For many years, I noticed the occasional appeal for funds but never bothered with them. However, I now realise that it is vital for the future of the internet that this non-profit community-run venture survives and thrives. The original idea of the founders of the internet was to provide free access to information to anyone with a connection. Nothing exemplifies that idea better than Wikipedia. Like other community-driven ventures such as Parkrun, they are run by users rather than producers, by volunteers rather than professionals, they have a horizontal rather than hierarchical structure, and they’re not primarily about making money. All this was noted in an interesting article in Wednesday’s Guardian.

In order to survive financially Wikipedia depends entirely on voluntary support. So, if you are a regular user like me, please do what I have done for the last few years – make a small annual donation. Respond when the popup appears on your screen or go to the donation page.

*The number quoted on the intro page on 30 August 2018.

Season’s greetings from Dambusters Blog

‘In the bleak midwinter, frosty winds made moan’ goes the old carol. However, here on the western coast of Europe, it looks as though we might have a mild and wet festive season. Never mind!
The month of May this year brought the millionth visitor to this blog, and as of today we’ve added nearly one hundred thousand since. So please keep checking us out for all the latest Dambuster news. And whatever the weather wherever you are, let me wish you all the best for Christmas and the New Year!

Seasonal picture above by Maria Mekht of Unsplash. A great site for royalty free pictures and images!

Dambusters Blog hits the million!


At about 10pm BST today, the Dambusters blog registered its millionth hit. I can’t be sure exactly who was the visitor who took us over the magic figure, but it seems likely to have been someone from the UK who ended up on our front page having followed a Google search. By an amazing coincidence, this event occurred nine years to the day since the first ever post, which was published at 8.35 am on 7 May 2008.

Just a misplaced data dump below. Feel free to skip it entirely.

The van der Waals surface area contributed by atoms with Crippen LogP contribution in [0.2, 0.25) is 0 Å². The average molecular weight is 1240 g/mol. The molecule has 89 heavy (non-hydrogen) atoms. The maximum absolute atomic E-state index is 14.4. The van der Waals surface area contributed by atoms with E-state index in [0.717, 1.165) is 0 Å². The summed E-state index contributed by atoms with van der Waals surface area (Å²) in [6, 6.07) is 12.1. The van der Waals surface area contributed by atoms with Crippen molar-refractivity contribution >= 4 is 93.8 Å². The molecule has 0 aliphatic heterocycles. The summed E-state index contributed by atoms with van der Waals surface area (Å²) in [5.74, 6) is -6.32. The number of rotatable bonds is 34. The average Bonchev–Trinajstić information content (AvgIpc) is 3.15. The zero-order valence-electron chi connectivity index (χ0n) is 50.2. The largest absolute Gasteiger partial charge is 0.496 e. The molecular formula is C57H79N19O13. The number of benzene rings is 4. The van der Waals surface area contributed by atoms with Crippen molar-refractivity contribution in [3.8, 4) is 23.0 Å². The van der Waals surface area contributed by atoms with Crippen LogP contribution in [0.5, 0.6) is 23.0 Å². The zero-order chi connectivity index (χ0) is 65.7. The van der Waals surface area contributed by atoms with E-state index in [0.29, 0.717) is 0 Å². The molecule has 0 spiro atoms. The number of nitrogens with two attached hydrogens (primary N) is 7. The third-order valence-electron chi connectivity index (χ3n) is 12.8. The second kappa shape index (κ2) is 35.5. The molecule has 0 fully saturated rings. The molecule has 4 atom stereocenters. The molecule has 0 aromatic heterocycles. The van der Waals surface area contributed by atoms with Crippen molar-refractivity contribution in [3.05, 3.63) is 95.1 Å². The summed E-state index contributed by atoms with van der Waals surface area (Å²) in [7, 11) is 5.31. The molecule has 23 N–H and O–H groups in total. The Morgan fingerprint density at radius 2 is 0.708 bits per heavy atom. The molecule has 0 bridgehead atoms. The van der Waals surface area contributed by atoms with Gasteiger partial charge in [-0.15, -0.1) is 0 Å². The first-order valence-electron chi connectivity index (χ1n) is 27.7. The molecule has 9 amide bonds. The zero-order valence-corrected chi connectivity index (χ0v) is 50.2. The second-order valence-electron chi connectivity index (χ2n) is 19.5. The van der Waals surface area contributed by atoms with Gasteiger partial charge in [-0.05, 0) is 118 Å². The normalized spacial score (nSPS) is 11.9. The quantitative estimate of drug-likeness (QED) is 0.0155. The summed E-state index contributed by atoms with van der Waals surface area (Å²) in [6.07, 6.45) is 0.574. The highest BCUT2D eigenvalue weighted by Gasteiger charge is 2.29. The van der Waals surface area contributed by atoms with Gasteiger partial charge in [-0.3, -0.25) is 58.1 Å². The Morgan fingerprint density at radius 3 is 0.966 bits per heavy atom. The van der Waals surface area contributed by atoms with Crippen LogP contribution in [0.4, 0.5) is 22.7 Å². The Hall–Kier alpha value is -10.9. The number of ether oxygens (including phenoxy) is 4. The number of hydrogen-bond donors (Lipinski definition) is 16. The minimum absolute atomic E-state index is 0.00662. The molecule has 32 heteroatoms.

Checking back through the daily statistics (which through the wonders of WordPress are still available to me) I see that I got just 4 hits on that first day. But within nine days, I had got to a total of 163 which, I recall, I was pretty chuffed with at the time. The fact that this occurred on 16 May 2008, the 65th anniversary of the Dams Raid, probably explains the upwards bump.

So why are people still so interested in the Dams Raid, even though most of the people who now access the blog have no first-hand memory of the war? I think the reason may be because although the raid itself is the stuff of legend, it also represents a bigger story: that of the ‘greatest generation’ who fought tyranny, came through the years of austerity which followed, and built a better society in which all could flourish. There have been many sharp turns and setbacks since, some still on-going, but no one would argue that the world is in a better place than it was in 1939.

The fascination with the Dambusters themselves is because the Dams Raid combined so many different things which contributed to the war effort – a revolutionary new weapon, supreme airmanship skills and raw courage in pressing home an attack under fire. The fact that it was then immortalised in what is now regarded as one of the best ever British war films just adds to its mystique.

So if you are one of the people who contributed to our million hits – either as a regular visitor or just someone who fetched up here after a random search – many thanks for being here for the ride. It’s been a privilege to serve you all this time, and I hope to carry on doing so for the foreseeable future. Per ardua ad astra!